The Death of Bees by Lisa O’Donnell

The Death of Bees

Five words from the blurb: different, sisters, secret, parents, suspicious

The Death of Bees is a strange book. Strange in terms of premise, but also in my response to it – I can’t decide whether or not I liked it. The book gripped me throughout, but I found the characters, the plot, and the writing style annoying. Perhaps it is one of those books you are meant to love-to-hate? I’ll take the fact I had such a strong emotional response as a positive and try to explain the reasons for my reaction.

The Death of Bees begins with fifteen-year-old Marnie and her younger sister, Nelly, burying the bodies of their parents in the garden. Rather than risk being taken into care and separated the two girls decide to cover up the death of their parents and try to continue life as normal.

Unfortunately both Marnie and Nelly were irritating characters. A stream-of-consciousness writing style is normally enough for me to abandon a book, but even though their teenage thoughts drove me nuts, the ramblings of these girls was strangely mesmerising: 

The only reason I know him at all is because he used to go to school with Lorna, but then they kicked her out and now she goes to our school, but he’s still hanging around her and so are we these days. Kimbo and Lorna are pretty tight. Both of them want to be artists and they spend hours in her studio and I don’t blame them. Lorna’s house is amazing. 

The plot was weird and unconvincing. Lots of aspects felt unrealistic and I groaned at the plot twists on numerous occasions. The next door neighbour was especially strange and I failed to understand his motivations. But, despite continual issues with the book, I couldn’t put it down. I wanted to know what happened to these strange characters and I guess that proves the book was a good one.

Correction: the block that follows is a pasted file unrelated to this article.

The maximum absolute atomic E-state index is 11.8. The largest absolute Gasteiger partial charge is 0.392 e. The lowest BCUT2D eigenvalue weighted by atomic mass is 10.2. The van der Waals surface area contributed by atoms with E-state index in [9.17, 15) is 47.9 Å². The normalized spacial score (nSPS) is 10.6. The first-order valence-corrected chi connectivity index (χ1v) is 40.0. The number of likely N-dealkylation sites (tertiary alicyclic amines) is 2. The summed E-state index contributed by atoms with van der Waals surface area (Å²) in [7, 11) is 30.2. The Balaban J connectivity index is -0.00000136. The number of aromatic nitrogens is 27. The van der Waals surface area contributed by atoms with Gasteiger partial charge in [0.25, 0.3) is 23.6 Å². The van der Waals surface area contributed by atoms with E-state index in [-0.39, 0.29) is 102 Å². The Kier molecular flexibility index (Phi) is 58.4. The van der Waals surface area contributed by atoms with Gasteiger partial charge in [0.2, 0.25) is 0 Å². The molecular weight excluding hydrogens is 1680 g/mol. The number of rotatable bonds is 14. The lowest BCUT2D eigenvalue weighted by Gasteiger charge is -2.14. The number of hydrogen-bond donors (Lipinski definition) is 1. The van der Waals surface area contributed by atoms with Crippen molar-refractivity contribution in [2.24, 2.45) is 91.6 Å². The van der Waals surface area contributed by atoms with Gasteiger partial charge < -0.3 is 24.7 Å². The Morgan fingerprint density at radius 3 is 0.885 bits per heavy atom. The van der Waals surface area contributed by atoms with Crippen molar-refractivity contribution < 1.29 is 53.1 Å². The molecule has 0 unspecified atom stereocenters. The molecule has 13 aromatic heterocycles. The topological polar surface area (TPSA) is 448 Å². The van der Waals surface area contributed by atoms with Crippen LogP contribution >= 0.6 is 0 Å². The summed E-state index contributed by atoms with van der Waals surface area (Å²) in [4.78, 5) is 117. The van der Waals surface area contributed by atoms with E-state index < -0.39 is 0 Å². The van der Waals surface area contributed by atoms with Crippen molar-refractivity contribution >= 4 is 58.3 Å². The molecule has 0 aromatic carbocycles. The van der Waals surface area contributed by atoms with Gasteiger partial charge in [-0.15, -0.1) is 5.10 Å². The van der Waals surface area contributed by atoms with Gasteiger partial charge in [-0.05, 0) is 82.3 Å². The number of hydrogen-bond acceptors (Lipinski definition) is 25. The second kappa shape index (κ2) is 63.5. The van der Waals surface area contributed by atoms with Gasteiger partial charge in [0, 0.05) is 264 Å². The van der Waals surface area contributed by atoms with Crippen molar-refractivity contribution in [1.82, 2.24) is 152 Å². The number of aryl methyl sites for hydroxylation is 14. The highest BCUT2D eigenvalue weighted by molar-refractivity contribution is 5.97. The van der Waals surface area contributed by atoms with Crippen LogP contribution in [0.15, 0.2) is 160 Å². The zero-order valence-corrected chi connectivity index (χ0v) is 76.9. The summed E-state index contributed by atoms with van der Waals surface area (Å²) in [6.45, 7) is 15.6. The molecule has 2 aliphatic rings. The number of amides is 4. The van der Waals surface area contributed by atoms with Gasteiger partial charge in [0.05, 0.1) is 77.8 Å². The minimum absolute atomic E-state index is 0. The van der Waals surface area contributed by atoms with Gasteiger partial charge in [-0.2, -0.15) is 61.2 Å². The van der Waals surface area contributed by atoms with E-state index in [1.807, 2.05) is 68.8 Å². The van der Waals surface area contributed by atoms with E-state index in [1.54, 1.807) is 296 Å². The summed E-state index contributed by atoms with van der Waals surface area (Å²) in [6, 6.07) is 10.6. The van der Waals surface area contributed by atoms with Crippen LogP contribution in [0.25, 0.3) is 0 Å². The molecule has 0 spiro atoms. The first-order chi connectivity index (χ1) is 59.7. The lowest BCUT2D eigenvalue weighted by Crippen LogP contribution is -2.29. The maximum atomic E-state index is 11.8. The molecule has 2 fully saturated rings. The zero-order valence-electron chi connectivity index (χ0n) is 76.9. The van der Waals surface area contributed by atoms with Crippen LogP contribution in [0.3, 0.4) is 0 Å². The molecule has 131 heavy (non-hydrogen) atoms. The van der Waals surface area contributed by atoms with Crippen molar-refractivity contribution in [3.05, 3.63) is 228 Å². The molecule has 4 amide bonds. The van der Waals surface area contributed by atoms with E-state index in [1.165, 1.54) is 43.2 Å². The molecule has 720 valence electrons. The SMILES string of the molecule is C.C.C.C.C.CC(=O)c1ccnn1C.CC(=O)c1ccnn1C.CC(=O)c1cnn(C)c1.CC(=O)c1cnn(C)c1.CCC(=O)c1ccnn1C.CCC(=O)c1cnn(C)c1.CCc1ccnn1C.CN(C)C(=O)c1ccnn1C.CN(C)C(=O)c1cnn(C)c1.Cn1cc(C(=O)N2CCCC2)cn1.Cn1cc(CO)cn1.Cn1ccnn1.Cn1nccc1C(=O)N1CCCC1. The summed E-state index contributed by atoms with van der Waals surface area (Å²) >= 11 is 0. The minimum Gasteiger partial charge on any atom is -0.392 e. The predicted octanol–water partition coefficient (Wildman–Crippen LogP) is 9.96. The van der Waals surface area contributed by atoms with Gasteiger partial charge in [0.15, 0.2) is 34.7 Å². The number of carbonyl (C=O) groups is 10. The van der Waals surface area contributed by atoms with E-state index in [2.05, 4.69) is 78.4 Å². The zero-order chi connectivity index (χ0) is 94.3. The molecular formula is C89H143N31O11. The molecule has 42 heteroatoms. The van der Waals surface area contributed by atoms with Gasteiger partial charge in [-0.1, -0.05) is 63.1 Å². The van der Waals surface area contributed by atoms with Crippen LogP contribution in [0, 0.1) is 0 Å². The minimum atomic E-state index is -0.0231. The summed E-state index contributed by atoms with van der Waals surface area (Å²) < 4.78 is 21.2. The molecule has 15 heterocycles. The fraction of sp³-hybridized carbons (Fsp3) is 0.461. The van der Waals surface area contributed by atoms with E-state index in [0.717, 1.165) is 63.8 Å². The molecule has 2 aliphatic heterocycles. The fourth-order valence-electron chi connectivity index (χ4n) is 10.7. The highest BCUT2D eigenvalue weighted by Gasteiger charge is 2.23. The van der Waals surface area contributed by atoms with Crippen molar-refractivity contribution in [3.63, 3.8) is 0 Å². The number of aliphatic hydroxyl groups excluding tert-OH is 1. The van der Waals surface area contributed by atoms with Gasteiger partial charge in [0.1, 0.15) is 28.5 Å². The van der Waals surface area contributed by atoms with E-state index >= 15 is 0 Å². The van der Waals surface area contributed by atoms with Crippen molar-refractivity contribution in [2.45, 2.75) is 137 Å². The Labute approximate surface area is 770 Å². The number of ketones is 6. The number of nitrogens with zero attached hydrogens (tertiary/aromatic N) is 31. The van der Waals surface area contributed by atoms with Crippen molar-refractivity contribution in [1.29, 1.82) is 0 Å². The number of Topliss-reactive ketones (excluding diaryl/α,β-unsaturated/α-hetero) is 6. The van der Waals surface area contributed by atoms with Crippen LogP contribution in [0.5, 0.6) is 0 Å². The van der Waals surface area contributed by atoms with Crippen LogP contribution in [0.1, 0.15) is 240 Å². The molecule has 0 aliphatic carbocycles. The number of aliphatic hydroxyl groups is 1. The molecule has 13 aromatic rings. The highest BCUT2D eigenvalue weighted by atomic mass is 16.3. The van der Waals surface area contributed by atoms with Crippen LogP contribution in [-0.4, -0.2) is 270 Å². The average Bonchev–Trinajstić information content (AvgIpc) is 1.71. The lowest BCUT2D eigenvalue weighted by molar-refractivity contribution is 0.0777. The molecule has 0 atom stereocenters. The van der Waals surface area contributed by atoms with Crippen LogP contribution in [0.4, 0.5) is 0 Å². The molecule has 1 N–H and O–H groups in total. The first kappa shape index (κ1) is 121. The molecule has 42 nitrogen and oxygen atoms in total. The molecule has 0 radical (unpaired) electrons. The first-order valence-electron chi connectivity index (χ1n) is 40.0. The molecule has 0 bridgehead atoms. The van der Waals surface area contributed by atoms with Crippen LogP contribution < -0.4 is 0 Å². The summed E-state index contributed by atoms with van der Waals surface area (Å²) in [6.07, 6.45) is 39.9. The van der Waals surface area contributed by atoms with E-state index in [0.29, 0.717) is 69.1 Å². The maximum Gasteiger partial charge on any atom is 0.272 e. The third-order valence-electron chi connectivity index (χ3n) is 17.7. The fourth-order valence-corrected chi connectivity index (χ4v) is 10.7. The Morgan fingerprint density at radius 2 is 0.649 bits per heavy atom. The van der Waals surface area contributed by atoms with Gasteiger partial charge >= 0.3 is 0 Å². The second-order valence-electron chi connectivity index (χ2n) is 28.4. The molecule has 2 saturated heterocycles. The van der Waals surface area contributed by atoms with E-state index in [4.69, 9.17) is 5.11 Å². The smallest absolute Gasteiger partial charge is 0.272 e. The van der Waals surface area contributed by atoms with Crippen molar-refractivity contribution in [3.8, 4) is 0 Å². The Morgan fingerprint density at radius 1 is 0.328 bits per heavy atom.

On a positive note, the inclusion of a child on the autism spectrum should be commended. I especially liked the fact this wasn’t included in the marketing and many people will be oblivious to it. *

Overall this book really annoyed me, but I can’t escape the fact that I enjoyed my mental rants at its absurdity. Recommended to book clubs who’d like an animated discussion!


The thoughts of other bloggers:

…the writing was incredible and the story line was unique and original! A Simple Taste for Reading

…the end was just too pat, too sweet, too nice, too happy, whatever you want to call it. 2013: The Year in Books

  …refreshingly different The Book Jotter


* although in an ideal world I’d like everyone to spot an autistic character/person straight away.


20 replies on “The Death of Bees by Lisa O’Donnell”

I have read books like this where I’m not even sure what I’m going to rate it until I write down my thoughts! I don’t think you are alone in your feelings. Most of the reviews I’ve read have been equally mesmerized and irritated.

Sandy, I haven’t seen any reviews that echo mine – all the ones I’ve seen have been at one extreme or the other. I’ll have to seek out some more! It is unusual to find books that divide opinion like this, but I do admire books that evoke strong emotions.

From the other reviews I’d read it seems a strong emotional response is fitting. And that it gripped you despite your dislike of its versions of the basics of a book is pretty awesome. I had that reaction to Wuthering Heights, it’s really weird that you can dislike everything and yet still like it overall. This was on my list already, and I’m definitely keeping it now.

Charlie, I had a similar reaction to Wuthering Heights too! When I read it I hated every page, but on reflection I think it was quite an impressive book. Sounds as though you might share my reaction with this one.

I LOVED this book and I’ve been recommending it to every one (including you, I think). A pity you didn’t quite get the enjoyment out of it that I did.

I agree that the girls weren’t the most pleasing types, but they were the kind of girls that I would never like in the real world either. So it was very realistic to me. I didn’t notice the stream of consciousness or if I did, it didn’t bother me, while usually I can’t stand that kind of narrative.

So yes, I loved it. 🙂

Judith, (sorry – I was sure I’d responded to this comment before 🙁 ) Yes I think I did hear about this book from you first – thanks!

It is reassuring to know that you wouldn’t like these characters in real life 😉 Let’s hope we never have to deal with anything that happens in this book!

I really want to read this book! I did anyway, but you’ve convinced me to request a copy at my library. I think being unputdownable is one of the best things a book can be, even if that is tempered somewhat here by it being annoying at the same time!

Thank you for referring me on your blog! I enjoyed reading your comments on the book! I will be doing a giveaway for this book on my blog and facebook page in June, Lisa O’Donnell will be a featured author of the month on my pages and I will have an interview with her also!

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